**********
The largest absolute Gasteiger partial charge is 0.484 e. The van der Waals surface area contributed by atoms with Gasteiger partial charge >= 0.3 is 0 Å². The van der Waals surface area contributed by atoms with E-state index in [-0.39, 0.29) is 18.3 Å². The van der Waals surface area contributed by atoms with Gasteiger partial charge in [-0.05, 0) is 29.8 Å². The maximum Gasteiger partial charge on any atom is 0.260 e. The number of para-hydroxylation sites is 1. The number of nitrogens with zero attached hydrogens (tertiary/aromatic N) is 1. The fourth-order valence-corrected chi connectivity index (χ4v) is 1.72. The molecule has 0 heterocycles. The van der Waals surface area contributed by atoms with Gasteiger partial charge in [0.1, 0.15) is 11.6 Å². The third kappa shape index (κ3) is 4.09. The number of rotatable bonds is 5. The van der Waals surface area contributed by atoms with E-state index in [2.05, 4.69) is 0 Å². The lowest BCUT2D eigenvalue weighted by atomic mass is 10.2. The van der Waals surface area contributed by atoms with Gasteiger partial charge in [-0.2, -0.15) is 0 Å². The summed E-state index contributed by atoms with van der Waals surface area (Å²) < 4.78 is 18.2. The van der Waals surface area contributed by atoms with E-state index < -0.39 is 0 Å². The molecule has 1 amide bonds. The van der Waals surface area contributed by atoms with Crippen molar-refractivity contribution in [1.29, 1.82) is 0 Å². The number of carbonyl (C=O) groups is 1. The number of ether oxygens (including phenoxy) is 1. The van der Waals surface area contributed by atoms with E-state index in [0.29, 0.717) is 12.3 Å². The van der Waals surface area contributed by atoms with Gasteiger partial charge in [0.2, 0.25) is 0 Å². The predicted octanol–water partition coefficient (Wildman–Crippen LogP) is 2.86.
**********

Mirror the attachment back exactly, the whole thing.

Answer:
The largest absolute Gasteiger partial charge is 0.484 e. The van der Waals surface area contributed by atoms with Gasteiger partial charge >= 0.3 is 0 Å². The van der Waals surface area contributed by atoms with E-state index in [-0.39, 0.29) is 18.3 Å². The van der Waals surface area contributed by atoms with Gasteiger partial charge in [-0.05, 0) is 29.8 Å². The maximum Gasteiger partial charge on any atom is 0.260 e. The number of para-hydroxylation sites is 1. The number of nitrogens with zero attached hydrogens (tertiary/aromatic N) is 1. The fourth-order valence-corrected chi connectivity index (χ4v) is 1.72. The molecule has 0 heterocycles. The van der Waals surface area contributed by atoms with Gasteiger partial charge in [0.1, 0.15) is 11.6 Å². The third kappa shape index (κ3) is 4.09. The number of rotatable bonds is 5. The van der Waals surface area contributed by atoms with E-state index in [2.05, 4.69) is 0 Å². The lowest BCUT2D eigenvalue weighted by atomic mass is 10.2. The van der Waals surface area contributed by atoms with Gasteiger partial charge in [-0.2, -0.15) is 0 Å². The summed E-state index contributed by atoms with van der Waals surface area (Å²) < 4.78 is 18.2. The van der Waals surface area contributed by atoms with E-state index < -0.39 is 0 Å². The molecule has 1 amide bonds. The van der Waals surface area contributed by atoms with Crippen molar-refractivity contribution in [1.29, 1.82) is 0 Å². The number of carbonyl (C=O) groups is 1. The number of ether oxygens (including phenoxy) is 1. The van der Waals surface area contributed by atoms with E-state index in [0.29, 0.717) is 12.3 Å². The van der Waals surface area contributed by atoms with Gasteiger partial charge in [0.2, 0.25) is 0 Å². The predicted octanol–water partition coefficient (Wildman–Crippen LogP) is 2.86.